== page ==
Maeda stunned by Syndergaard's feat

Dodgers starter does not have best stuff against Mets

Maeda stunned by Syndergaard's feat

LOS ANGELES -- Kenta Maeda was prepared for the Mets hitters, he had watched tape on them, and he was able to execute despite not having his sharpest stuff. Yet it was the one hitter Maeda never saw coming that led to the Dodgers' 4-3 loss on Wednesday.

Noah Syndergaard's two home runs in his first two at-bats left Maeda in disbelief, along with manager Dave Roberts and the rest of the Dodgers dugout.

Maeda was still processing the second one as Syndergaard rounded the bases. One pitch ago Syndergaard had been trying to lay down a bunt, and now he had hit a ball more than 100 mph into the right-field bleachers.

"I don't know if it was he felt it was a decent enough pitch hit out of the ballpark or he didn't think he was going to hit as opposed to trying to sacrifice bunt," Roberts said. "Earlier in that sequence he was trying to get the bunt down and Terry [Collins] took the bunt off. I don't know if that was it, but [Maeda] was stunned. Still thought he had enough to go back out there for another inning."

Maeda had understandably not watched tape on Syndergaard as a hitter. The first home run came off a first-pitch fastball that accidentally found the center of the strike zone, one that any hitter should have no trouble punishing. The second was pure strength from Syndergaard, a 2-2 breaking ball down and away that the pitcher somehow managed to drive.

"Even though I was able to get to two strikes, I had to finish him off, and I wasn't able to do that," Maeda said through a translator. "It was a mistake, I wasn't able to execute well."

Maeda also said that he could not remember the last time he allowed a home run to another pitcher, let alone two. Maeda's previous team for eight years, the Hiroshima Toyo Carp, plays in Japan's Central League, which does not use the designated hitter.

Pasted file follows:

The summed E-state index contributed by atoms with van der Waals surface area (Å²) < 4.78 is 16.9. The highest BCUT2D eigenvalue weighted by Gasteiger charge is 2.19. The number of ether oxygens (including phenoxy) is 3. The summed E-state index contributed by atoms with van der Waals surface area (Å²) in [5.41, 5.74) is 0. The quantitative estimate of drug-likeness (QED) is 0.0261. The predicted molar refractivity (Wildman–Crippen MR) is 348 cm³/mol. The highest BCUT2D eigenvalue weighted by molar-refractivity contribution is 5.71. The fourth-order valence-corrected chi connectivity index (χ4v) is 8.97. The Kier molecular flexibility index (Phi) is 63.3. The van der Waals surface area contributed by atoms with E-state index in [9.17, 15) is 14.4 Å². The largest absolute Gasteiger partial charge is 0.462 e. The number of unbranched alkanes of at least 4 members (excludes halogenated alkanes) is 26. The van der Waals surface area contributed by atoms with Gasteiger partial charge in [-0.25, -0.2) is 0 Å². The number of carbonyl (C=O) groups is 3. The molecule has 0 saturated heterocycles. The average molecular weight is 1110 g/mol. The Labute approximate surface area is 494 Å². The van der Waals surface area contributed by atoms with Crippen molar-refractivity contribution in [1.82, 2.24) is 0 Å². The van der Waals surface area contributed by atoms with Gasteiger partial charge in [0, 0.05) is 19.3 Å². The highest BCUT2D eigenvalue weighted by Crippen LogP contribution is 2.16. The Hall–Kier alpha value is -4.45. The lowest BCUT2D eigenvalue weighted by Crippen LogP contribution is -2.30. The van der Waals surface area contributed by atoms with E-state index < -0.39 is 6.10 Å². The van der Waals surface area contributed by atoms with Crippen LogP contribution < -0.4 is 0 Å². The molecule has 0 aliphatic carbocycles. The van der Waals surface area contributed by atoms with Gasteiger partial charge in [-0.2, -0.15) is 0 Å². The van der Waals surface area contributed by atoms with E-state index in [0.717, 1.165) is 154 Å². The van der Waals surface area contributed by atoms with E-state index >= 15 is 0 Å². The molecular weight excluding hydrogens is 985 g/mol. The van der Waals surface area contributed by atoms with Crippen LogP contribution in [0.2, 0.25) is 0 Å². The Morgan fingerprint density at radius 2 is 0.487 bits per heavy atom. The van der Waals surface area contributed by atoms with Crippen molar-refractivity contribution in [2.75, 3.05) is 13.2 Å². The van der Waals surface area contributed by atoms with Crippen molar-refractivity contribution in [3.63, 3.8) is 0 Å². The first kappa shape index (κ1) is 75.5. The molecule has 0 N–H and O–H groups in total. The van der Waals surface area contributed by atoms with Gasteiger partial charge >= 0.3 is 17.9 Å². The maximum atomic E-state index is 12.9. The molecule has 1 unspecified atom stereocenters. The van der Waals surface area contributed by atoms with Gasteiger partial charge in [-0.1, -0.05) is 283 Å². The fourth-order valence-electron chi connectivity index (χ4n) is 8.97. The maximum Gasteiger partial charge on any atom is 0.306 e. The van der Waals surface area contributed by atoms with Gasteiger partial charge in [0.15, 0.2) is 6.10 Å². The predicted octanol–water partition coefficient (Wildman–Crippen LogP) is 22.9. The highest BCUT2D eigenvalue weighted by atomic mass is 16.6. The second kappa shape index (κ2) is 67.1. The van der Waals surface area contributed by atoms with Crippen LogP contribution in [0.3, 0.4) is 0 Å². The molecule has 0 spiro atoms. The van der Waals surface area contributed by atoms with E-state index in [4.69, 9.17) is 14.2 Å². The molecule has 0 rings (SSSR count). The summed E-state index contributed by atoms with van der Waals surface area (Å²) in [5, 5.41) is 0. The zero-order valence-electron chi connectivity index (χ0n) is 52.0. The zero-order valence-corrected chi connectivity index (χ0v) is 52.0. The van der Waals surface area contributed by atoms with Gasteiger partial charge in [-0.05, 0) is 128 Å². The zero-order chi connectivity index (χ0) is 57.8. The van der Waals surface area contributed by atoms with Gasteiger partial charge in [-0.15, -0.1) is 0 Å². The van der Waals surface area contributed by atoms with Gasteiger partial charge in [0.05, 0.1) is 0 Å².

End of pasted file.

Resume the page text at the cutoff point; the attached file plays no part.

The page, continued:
The problems with Syndergaard were the most obvious signs on a night in which Maeda struggled. He was able to limit the first eight hitters to no RBIs, but Roberts saw a pitcher that wasn't pitching his best stuff.

"He was using his breaking ball a lot tonight and it just didn't have that sharpness to it," Roberts said. "They got a couple looks prior, but one through eight, I thought he did a great job. He wasn't as sharp as he has been with the fastball command or the breaking ball crispness, but he still finds ways to get guys out."

While Maeda has almost always said in past starts that he will use his mistakes to improve, there's not much to take from a pitcher hitting multiple home runs for the first time in MLB since 2007 and the first time against the Dodgers since 1958.

"When you look at Maeda vs. Syndergaard, you're thinking low-scoring game. But you don't expect Syndergaard to hit two homers," Roberts said. "A pitcher hit a breaking ball, backdoor, down and away, out of the ballpark. You probably don't see that again all year."

Jack Baer is a reporter for MLB.com based in Los Angeles. This story was not subject to the approval of Major League Baseball or its clubs.